A planned strike of some of Saturday Night Live's crew members may have just been averted. According to a new report from Variety, the post-production editors on the long-running sketch comedy series have reached a tentative three-year deal with NBC. If the deal is accepted and ratified by the group of crewmembers, it would lead to pay increases of up to 60% over the life of the contract and deliver immediate pay boosts.
This new contract would also offer workers healthcare benefits, ratification bonuses, guarantees of employer-paid meals, transportation and hotel accommodations for employees working long shifts with short turnarounds. The editors had previously set a strike deadline of April 1st, which would not need to happen if this deal is accepted.
Why would SNL go on a strike?
The post-production editors largely work on Saturday Night Live's pre-recorded segments, and have been criticizing the series for underpaying them and not providing adequate health benefits. The guild made proposals to NBCUniversal last December, but were not met with an "adequate" response by their parent company.
"Strikes are not funny, and it's also not funny that NBCU is driving us to take this step to guarantee fair pay and benefits for our members," Alan Heim, president of the Motion Picture Editors Guild, said in a statement to Variety. "The fact is that these workers play a key role in making 'SNL' the comedy institution that it is and they deserve the same standards as other workers on the show have," Heim added about the Saturday Night Live negotiations. "That is why we are thankful for all the outpouring of support they have received from other crafts and cast members on the show. This support is helping to ensure that management will eventually do the right thing."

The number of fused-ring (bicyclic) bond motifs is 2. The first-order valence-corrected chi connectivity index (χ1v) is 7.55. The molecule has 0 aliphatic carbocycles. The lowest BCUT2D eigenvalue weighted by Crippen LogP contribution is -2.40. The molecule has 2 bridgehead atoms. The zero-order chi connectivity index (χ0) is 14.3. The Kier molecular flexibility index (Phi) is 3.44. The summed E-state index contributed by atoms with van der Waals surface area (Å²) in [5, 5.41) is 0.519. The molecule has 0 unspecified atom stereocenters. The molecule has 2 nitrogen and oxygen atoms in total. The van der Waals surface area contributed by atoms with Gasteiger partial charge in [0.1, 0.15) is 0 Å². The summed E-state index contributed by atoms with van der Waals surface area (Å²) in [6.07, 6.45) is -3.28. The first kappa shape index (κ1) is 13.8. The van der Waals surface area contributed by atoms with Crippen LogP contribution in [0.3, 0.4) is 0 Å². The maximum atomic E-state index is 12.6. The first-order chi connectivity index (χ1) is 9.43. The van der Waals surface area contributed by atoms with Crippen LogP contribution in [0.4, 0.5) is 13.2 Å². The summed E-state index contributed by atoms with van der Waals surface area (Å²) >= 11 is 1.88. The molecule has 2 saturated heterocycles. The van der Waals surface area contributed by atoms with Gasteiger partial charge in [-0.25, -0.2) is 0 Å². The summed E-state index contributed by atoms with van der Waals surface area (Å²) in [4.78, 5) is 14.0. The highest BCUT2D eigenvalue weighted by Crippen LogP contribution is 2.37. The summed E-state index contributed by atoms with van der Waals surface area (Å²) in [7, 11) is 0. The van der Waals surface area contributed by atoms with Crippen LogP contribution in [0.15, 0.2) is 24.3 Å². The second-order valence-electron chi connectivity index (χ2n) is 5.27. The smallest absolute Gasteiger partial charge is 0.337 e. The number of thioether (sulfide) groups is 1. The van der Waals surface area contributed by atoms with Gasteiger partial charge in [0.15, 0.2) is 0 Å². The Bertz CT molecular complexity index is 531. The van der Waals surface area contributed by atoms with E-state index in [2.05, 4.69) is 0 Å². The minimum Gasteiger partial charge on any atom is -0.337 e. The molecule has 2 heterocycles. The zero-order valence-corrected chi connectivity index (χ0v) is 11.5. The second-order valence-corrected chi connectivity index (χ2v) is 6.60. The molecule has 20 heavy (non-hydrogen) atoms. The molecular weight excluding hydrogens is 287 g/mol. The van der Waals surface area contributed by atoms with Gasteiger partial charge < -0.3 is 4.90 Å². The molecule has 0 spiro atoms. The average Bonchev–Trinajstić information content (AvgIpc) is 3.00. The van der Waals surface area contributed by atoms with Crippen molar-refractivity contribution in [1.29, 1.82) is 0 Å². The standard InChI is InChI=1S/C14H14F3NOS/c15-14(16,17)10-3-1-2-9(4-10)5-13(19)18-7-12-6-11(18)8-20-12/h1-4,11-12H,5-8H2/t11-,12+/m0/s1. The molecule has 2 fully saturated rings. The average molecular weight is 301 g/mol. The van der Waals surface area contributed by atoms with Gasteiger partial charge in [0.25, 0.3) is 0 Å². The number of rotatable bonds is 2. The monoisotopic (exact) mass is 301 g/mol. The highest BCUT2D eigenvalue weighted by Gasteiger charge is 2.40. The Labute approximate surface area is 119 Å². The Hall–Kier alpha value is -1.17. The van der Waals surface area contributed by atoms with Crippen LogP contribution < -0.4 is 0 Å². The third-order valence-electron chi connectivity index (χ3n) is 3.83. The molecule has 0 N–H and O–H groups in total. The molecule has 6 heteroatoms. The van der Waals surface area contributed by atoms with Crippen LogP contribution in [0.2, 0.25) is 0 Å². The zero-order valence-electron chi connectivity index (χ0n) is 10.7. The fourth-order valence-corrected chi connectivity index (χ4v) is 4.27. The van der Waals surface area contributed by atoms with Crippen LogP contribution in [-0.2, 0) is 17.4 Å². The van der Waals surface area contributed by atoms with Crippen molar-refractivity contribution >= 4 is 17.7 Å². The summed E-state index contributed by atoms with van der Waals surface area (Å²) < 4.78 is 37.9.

"The film workers at SNL last year made it clear they want a union, and management acknowledged their wishes," Cathy Repola, national director of Motion Picture Editors Guild previously said to Deadline. "Therefore, it's very disappointing that despite the Guild's best efforts, there is still no framework for a contract in place. We remain committed to getting a contract in place as soon as possible and leave all options on the table to achieve that goal."
"This talented editorial crew works at breakneck speed under extraordinarily tight schedules in order to ensure 'Saturday Night Live''s timely satire makes it to the screen each week," Louis Bertini, MPEG's Second Vice President also explained last year. "We salute them for standing together to have a voice on the job. Behind the scenes and in front of the cameras, a slew of talented artists and craftspeople help to make 'SNL' the cultural touchstone that it is, and much of that talent already enjoys the benefit of union contracts. We're glad that these editorial employees will now be joining 'SNL's' unionized workforce."
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